* This group is the one that Ty Fahner used to run. Greg Hinz takes a look at its new report…
Warning of a looming “catastrophe,” a key Chicago business group today effectively sided against Gov. Bruce Rauner in the state’s bitter budget war.
In an extensive report, the Civic Committee of the Commercial Club, which represents the region’s largest employers, threw its backing behind efforts to pass a budget that includes considerably more new revenues than spending cuts, and which downplays Rauner’s demand for “structural changes” such as a property tax freeze and workers’ compensation reforms in exchange for any tax hike. […]
Committee Chair Rick Waddell, CEO of Northern Trust, conceded in an interview that, while the framework laid out in the report urges changes in the workers’ comp system, it is silent on a proposed property tax freeze and links neither issue to passage of a budget.
“At this point in time, the necessity and imperative of getting the budget done” is paramount, he said. “We’re in a crisis situation.”
If the Legislature and governor again agree only a patchwork stopgap budget that lacks needed revenues, the state’s financial status and ability to retain and attract employers and talent will take a hit, he added.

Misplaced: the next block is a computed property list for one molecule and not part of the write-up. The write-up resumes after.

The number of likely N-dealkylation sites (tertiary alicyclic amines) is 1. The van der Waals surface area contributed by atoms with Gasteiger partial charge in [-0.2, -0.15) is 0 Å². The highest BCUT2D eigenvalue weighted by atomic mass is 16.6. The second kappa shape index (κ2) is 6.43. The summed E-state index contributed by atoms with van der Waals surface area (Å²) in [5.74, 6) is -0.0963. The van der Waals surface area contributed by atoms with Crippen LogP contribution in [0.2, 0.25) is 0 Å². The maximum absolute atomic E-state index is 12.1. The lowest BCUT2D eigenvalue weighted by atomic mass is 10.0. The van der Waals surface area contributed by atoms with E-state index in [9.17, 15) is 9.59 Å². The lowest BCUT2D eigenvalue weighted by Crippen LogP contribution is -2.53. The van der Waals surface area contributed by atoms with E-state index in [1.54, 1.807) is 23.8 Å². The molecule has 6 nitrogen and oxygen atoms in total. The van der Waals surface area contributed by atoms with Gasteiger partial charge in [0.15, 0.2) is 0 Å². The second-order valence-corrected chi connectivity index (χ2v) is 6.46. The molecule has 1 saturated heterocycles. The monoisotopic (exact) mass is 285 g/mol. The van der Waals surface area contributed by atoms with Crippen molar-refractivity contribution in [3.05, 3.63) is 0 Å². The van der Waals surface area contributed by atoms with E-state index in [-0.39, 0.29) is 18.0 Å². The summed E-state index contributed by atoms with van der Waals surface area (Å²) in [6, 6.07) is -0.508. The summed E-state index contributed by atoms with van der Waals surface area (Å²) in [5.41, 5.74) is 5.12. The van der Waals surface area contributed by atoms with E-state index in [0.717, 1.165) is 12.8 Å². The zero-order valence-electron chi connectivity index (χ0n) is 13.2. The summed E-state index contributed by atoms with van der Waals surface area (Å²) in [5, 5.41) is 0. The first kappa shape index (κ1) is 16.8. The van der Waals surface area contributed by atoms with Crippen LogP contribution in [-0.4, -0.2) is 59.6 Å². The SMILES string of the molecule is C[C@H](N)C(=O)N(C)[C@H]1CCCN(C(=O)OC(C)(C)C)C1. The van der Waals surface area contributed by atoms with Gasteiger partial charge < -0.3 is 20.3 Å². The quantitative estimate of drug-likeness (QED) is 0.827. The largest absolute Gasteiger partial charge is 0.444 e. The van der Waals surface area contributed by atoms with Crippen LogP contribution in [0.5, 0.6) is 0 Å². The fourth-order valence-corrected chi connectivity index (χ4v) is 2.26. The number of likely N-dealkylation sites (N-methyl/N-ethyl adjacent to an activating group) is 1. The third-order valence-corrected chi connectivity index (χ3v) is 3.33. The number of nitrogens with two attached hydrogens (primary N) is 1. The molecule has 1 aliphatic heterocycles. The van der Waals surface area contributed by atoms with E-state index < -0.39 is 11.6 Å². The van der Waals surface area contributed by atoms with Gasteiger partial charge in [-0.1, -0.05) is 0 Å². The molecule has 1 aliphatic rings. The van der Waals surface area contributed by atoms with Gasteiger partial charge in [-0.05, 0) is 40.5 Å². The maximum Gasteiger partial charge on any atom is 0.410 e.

“It would be catastrophic if we couldn’t market our debt, which could happen” if bond-rating agencies lower their view of Illinois securities to junk levels, as they have threatened to do.
Click here for the full report. They’re proposing $8 billion in new revenues and $2 billion in spending cuts, which is considerably more liberal than the budget which was mostly agreed to in the Senate.
* From Mayor Rahm Emanuel…
“I applaud the Civic Committee for presenting an honest report about the state of Illinois finances, the challenges we all face, and the avenues to invest in our future and drive economic growth for families in every corner of the state. While there are many opinions about the best path forward for the state, the Civic Committee’s thoughtful report underscores the importance of fiscal stability for economic growth, the truth that both revenue and reform are needed, and the fact that progress is possible.”
Missing from the wide-ranging set of recommendations was any mention of property taxes, which are a key driver of costs for Illinois homeowners and businesses. A property tax freeze has been one of Rauner’s top requirements in return for signing off on tax increases.